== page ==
Brooklyn's Catholic bishop made a rare political donation last month to a City Council candidate whose mother has power over a plan to save several parochial schools, the Daily News has learned.
The donation came a month before DiMarzio and Mayor Bloomberg announced the city plans to convert some struggling Catholic schools in Brooklyn and Queens into charter schools.
Chapey's mother is a member of the state Board of Regents, which has the power to approve charter schools.
"I guess religion has a place in politics now," said Glenn DiResto, a retired NYPD lieutenant who is running against Chapey in a special election for the Council seat vacated by new state Sen. Joseph Addabbo.
"It creates a suspicion of impropriety. This is politics as usual," DiResto said.
Another candidate, Lew Simon, called the contribution a "conflict of interest."
"I've never seen the church speak out on a candidate before," Simon said.
"You can't make the connection," said DiMarzio, who said he has known Chapey for the past five years. "It doesn't exist."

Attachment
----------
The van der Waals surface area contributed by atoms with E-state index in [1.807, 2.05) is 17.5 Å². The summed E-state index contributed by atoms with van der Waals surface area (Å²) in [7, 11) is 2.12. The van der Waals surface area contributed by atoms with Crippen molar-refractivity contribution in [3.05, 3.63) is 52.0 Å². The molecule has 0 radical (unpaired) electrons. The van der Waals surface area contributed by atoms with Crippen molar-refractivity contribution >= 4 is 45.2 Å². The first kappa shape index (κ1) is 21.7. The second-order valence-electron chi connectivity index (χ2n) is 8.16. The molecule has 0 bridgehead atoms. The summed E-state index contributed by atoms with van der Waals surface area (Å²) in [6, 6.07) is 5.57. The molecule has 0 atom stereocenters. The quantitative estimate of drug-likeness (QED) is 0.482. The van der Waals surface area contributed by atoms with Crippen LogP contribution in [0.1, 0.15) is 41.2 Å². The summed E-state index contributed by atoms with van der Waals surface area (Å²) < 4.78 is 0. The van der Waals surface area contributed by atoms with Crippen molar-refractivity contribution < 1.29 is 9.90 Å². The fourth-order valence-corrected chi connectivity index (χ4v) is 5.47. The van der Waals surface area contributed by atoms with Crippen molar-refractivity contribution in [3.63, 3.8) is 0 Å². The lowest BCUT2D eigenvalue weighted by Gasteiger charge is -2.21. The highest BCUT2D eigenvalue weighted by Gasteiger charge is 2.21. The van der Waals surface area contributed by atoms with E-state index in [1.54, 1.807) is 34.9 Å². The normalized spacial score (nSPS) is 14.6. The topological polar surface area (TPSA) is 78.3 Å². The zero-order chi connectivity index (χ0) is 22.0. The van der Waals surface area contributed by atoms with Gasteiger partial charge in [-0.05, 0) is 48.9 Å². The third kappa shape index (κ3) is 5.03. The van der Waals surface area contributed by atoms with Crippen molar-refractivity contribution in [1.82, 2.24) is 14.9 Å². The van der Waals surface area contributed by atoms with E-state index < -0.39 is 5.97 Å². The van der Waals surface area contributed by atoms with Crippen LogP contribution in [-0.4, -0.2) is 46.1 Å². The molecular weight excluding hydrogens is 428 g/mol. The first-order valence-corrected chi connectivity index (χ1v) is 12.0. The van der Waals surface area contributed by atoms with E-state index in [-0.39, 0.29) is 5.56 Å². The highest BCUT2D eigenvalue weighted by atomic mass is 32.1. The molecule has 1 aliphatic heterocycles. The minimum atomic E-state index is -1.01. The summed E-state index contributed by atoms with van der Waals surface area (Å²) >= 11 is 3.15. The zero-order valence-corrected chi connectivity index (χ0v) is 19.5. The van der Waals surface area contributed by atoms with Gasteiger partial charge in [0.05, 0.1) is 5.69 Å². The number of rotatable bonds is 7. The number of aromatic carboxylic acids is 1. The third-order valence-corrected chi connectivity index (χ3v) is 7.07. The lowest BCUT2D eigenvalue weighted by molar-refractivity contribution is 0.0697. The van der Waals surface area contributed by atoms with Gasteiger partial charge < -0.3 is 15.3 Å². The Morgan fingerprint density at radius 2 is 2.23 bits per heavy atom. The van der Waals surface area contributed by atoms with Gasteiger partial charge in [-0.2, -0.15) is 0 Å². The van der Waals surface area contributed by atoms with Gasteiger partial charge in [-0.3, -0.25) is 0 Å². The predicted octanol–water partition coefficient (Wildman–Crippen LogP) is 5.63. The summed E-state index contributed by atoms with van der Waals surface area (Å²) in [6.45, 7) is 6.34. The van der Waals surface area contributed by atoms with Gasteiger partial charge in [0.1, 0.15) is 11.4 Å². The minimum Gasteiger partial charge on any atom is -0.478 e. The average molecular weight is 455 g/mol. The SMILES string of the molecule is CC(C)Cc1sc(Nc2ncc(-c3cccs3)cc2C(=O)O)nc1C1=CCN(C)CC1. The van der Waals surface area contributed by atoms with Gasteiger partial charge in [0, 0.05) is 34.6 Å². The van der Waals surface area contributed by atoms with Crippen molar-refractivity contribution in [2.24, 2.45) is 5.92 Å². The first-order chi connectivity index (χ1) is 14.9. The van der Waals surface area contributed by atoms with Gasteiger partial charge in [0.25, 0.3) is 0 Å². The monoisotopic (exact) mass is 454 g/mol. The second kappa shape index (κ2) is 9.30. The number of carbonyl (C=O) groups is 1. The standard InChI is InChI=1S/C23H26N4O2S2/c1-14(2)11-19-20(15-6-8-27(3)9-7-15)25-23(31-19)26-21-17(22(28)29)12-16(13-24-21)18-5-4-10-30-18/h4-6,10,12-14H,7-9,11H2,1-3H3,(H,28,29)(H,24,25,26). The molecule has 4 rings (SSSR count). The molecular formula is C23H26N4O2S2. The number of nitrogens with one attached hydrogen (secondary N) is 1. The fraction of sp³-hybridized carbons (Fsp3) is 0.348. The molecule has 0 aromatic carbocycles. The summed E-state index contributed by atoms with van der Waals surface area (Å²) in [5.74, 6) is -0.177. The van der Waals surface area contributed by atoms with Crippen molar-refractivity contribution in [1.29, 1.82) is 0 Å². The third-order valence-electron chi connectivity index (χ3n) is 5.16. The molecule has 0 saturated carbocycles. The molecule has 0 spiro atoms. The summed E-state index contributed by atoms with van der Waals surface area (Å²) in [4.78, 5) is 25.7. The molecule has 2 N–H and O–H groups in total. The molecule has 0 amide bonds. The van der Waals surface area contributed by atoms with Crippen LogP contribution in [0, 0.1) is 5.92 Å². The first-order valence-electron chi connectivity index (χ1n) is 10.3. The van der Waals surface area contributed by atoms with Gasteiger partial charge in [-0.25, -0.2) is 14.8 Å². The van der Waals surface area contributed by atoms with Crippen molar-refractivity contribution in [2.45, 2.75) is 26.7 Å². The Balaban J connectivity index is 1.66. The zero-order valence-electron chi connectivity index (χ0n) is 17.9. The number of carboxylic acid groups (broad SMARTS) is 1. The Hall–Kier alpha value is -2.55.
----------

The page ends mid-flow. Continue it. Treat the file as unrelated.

The donation is actually worth $772, because it qualifies for a $522 match with taxpayer money under Campaign Finance Board rules.
It appears to be the 64-year-old bishop's first donation to any city, state or federal candidate, a search of campaign finance records shows. DiMarzio said he had donated to "very few" candidates "back in New Jersey" but couldn't remember their names.
A search of New Jersey campaign finance and lobbying records did not reveal any donations from DiMarzio.
The plan to convert four Brooklyn and Queens Catholic schools into charter schools is still fluid, but the diocese plans to establish a nonprofit to oversee them. They could no longer offer religious education.
The proposal faces a number of legislative hurdles, and the state would need to pass a law for the plan to go through.
"The bishop is a citizen, and he's participating in the democratic process," said Chapey, a local Democratic district leader. "There was no discussion about charter schools. Absolutely and totally not. N.O. No discussion. That would be evil."
DiMarzio stressed that his donation was made as a private citizen. He said he doesn't expect Chapey to vote along church lines if she's elected."She's not the regent," DiMarzio said. "Her mother is. She is a very good parishioner of the diocese.